Ozzy's One Ups
A story by The Saturday Cafe Clubs SCIO
Delivered their Ozzy’s One-Ups Club, which encourages and supports disabled adults to engage in activities to develop long-term habits to improve their physical and emotional wellbeing and to assist their transition to other Clubs, leisure and recreational activities.
What Ozzy's One Ups did
The first 6 months of our project hit all the planned milestones. From October 2019 through to the March 2020 our project continued to run from our base at Cathcart Old Parish Community Halls on Tuesday evenings. Through this time our members were enjoying a wide range of leisure, sport and physical activities including dance and drama. We went out for walks most evenings and we had a trip out to Soccer World for a fun football session and a game of Adventure Golf.
All was going very well in these first 6 months as we were in the process of working with our services users and their carers to develop and support their transition from youth service leisure activities to adult focused Clubs and other leisure and recreational activities. Our 32 members are all 20+ years and they were looking forward to our Spring and Summer activities which they had planned would have included a cinema and/or bowling trip, a coffee outing and even a trip to our local pub for some food and possibly live music.
From mid-February through March 2020 The Saturday Cafe Clubs were on high alert due to the possible threat from the Coronavirus and we had begun to look at alternative ways of delivering our service. We increased our hygiene regime and split our Ozzy's One-Ups group over 3 rooms - with 10 /12 members in each activity space. At this time we had also increased our hygiene and from mid-March we had stopped any snack preparation or bringing food stuff to Club moving snack to fresh fruit (individual) only. But sadly this was not enough and on the 24th of March 2020 due to COVID-19 we went into lockdown with the rest of Scotland.
After a 10 week closure and the development of our Back-to-Business plan which included new access & egress processes and enhanced hygiene we were delighted to open up our service on the 1st June 2020, but at this junction (with advice from Care Inspectorate) we had to reduce the number of service users attending Ozzy's One-Ups to 10 members per session - to overcome disappointment we moved the service to 2 half-days mid-week and a Sunday morning. This increased costs, but service users were delighted to be able to return to Club.
What The Saturday Cafe Clubs SCIO has learned
This has been a year of continuous adapting and learning and learning some more. We considered our approach to delivering the project was very flexible to ensure we continue to meet the needs of all our carers and cared-for adults. It has been therefore really challenging to become less flexible and have strict guidance in place for our carers and cared-for to meet the COVID-19 guidance. As with many other projects budget became a concern too as we had to find a way to be able to re-start our service in June yet with reduced number and still be able to support all carers and cared-for.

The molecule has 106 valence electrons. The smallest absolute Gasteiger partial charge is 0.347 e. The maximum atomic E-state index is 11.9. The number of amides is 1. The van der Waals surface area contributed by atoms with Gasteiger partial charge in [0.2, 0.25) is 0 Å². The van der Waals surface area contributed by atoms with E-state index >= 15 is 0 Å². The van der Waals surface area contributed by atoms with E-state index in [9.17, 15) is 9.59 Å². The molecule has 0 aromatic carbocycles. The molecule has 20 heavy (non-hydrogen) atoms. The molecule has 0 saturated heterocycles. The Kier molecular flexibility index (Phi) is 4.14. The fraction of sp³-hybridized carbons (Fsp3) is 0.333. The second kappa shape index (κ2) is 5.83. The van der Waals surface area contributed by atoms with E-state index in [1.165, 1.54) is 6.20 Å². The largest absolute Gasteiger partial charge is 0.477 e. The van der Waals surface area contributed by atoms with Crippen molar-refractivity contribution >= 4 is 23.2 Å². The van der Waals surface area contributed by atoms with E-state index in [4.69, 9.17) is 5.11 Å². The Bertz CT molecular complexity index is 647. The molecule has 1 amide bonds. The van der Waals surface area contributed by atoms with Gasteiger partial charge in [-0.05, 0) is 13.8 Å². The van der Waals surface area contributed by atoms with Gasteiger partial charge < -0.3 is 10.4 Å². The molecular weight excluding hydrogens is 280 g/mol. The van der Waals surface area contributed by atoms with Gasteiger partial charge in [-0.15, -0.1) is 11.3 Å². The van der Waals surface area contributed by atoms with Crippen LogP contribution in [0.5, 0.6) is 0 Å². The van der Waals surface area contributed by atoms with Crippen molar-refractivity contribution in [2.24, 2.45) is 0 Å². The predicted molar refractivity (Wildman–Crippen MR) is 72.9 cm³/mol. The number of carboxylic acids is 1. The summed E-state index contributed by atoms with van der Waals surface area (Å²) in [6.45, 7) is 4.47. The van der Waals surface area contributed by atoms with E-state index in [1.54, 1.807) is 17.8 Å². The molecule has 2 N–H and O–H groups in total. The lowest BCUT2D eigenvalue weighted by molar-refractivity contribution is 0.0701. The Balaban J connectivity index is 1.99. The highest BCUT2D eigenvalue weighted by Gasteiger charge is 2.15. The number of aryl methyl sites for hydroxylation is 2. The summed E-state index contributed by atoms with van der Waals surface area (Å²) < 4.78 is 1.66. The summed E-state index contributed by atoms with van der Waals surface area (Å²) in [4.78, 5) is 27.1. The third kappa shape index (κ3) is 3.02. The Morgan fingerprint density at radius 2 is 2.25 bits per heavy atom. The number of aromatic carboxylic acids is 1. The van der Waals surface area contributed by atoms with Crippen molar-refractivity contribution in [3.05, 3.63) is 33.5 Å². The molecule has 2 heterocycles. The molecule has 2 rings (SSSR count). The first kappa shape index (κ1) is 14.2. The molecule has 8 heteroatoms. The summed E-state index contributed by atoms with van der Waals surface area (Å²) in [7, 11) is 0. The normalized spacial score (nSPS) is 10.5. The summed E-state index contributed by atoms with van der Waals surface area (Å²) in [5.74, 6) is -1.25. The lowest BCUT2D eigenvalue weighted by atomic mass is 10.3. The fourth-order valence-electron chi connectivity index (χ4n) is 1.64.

Fortunately we were able to utilise furlough for our staff and we were then also able to utilise the 10 week closedown project budget to offer additional sessions. We were also able to source other funding some of which we could contribute to this project. We had planned for 2021 to seek other funders across the services we deliver, but this has been a really challenging year and we have had to spend much of our time developing new polices and procedures and e-aligning service provision just to be able to stand-still.
We will review our funding strategy for 2022. I would like to finish on a really positive note - out of the COVID-19 mist we found with smaller groups that we could spend much more quality time with each individual adult service users and our email correspondence with our carers improved - both of which were unexpected and unplanned outcomes.
How The Saturday Cafe Clubs SCIO has benefitted from the funding
Funding has been more appreciated this year than in all the previous years - that is the opinion of our carers and cared-for. Being in a position to re-open our service as early as June was greatly appreciated by all our service users. Lifeline was a word we heard so often from our carers as most (if not all) of other services that their cared-for adult had used pre-COVID were not reopening. As explained earlier we also had the opportunity to refocus the fund from Creative Breaks which enabled us to deliver a Sunday morning Ozzy's One-Ups. In a very odd way COVID-19 also pushed us towards new skills in IT - utilising ZOOM, Teams and making better use of our online learning platform 'Citation'.
60 carers of adults with disabilities aged 20 years plus will have improved access to peer support and social activities to assist them to share achievements, discuss challenges and meet new friends/peers.
This outcome was somewhat achieved in that we were able to have 2 social gatherings with our carers over the period October 2019 - February 2020. From March 2020 through to June 2020 our project was closed due to the COVID-19 lockdown. From when we re-opened our service to date we have been unable to meet in groups with our carers or support our carers to meet in groups independently from the Club. This period has been very challenging and carers report that they are grateful that their cared-for adult is back at Ozzy's One-Ups and they have some respite time to re-energise and catch up with some general daily activities - especially those carers who also provide care to elderly relatives or other family members. Despite this we recognise that we have not been able to fulfil our objective of providing carers themselves with information or support to enter into their own chosen leisure time activities as in the main leisure services themselves have been closed.